A Silent Game of Spies

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Driscoll

Driscoll

“Parchment for King Driscoll,” called the servant at the entry of Rhutgard’s War Room.

Thank the gods. Driscoll hoped it contained news of interest, for he was tired of this room. They had given him certain concessions, given his age, as he was the eldest king not only in the Eastern Alliance but possibly in the Land, though he took no comfort in this latter.

Driscoll believed he was of an age with King Romand over in Corstarorden. There had been King Mend’alair Beaudalain of S’hendalow, who had been about ten years their senior, but he had recently passed from the wasting disease, or so the reports sent out claimed. Driscoll grimaced. No one should die in such agony.

“Lord Berringer,” Rhutgard said dryly as he handed the rolled-up parchment to Driscoll.

The five of them had come to an impasse as to whether to announce a War Council or not, but the truth was, they could not continue to cloister themselves inside this War Room of Rhutgard’s. Sequestering themselves thus, having meals brought to them, it was as if the War Room was a hospice. He and Gerard believed a formal War Council should be called, whereas Rickstan and Reaghann believed it too soon and the more privacy they had to plan, the better. Rhutgard had abstained for the moment and would call for a vote again after more information had been obtained, for he believed both arguments had merit. Perhaps if Rhutgard’s country was not being immediately threatened, he would feel differently.

And fighting – bosh! Rhutgard of all people in the land should have known better. Reaghann was young enough yet that he didn’t have a firm enough grip on his temper. Though it had made for good sport, Driscoll had to admit. And no one had said a word of rebuke to Rhutgard, for they were quite sure his wife had words enough on that subject.

Driscoll accepted the parchment from Rhutgard and unrolled it. Finally. Word from Ormon. He had two men placed inside Ormon but of late, reports had been skimpy.

He felt the eyes of the rest of the Alliance Kings watching him.

Driscoll looked up and met their gaze. Then he sighed. He did not like to be the bearer of such news. He addressed Rhutgard next. “I think it may be time to call a formal War Council.”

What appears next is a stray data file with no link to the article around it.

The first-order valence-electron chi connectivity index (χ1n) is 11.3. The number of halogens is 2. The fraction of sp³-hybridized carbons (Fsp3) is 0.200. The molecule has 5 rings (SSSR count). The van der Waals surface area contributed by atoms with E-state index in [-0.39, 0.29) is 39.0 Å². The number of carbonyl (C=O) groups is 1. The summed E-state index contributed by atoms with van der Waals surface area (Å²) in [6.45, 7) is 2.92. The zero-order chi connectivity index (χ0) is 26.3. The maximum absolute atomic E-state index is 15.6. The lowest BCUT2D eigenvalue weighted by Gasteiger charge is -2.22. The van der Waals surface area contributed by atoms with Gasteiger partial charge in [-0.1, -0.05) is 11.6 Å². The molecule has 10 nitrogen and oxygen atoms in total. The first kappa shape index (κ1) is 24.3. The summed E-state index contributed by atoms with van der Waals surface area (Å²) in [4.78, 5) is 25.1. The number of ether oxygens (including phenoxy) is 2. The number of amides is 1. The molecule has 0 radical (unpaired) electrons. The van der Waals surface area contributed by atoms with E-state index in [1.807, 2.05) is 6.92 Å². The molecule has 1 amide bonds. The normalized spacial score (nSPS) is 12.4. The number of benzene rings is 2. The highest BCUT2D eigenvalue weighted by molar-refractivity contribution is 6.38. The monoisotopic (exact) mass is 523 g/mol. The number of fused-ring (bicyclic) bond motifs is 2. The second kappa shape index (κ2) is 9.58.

Quietly, Rhutgard nodded at him to continue.

“I have two men living within the Ormon borders. One finally reaches me,” Driscoll held up the unrolled parchment. “He writes that the Ice Queen is marching toward the Green Gates, but that her force is divided. Most of it will be headed West, but a small division of it will be sent East to the EverWinters.” He paused and glanced at King Gerard, for another detachment of Ormon and Stordish men was already stationed at the northeast border of the EverWinters. That surely meant that Ormon wanted access to Ghiverny, or to his own country, or both. Either was about as bold a move by the Ice Queen as Driscoll could imagine. Second to regicide, that was. Murdering her husband in cold blood the way she had, well, would that her spouse had boasted half the balls she did or they wouldn’t be sitting in this position, Driscoll thought with disgust.

Rhutgard frowned and glanced all about the room at the Kings of the Eastern Alliance. He nodded shortly.

“Then it is not simply time to call a War Council. It is time to call our Armies to their fighting stations, as we have planned.” He gestured at the strategies they had designed. “And… it is time to announce to our people that we are now at war.” Rhutgard’s blue eyes were cold. “I will declare a formal Proclamation of War against Ormon this afternoon.”

The words echoed in the study.

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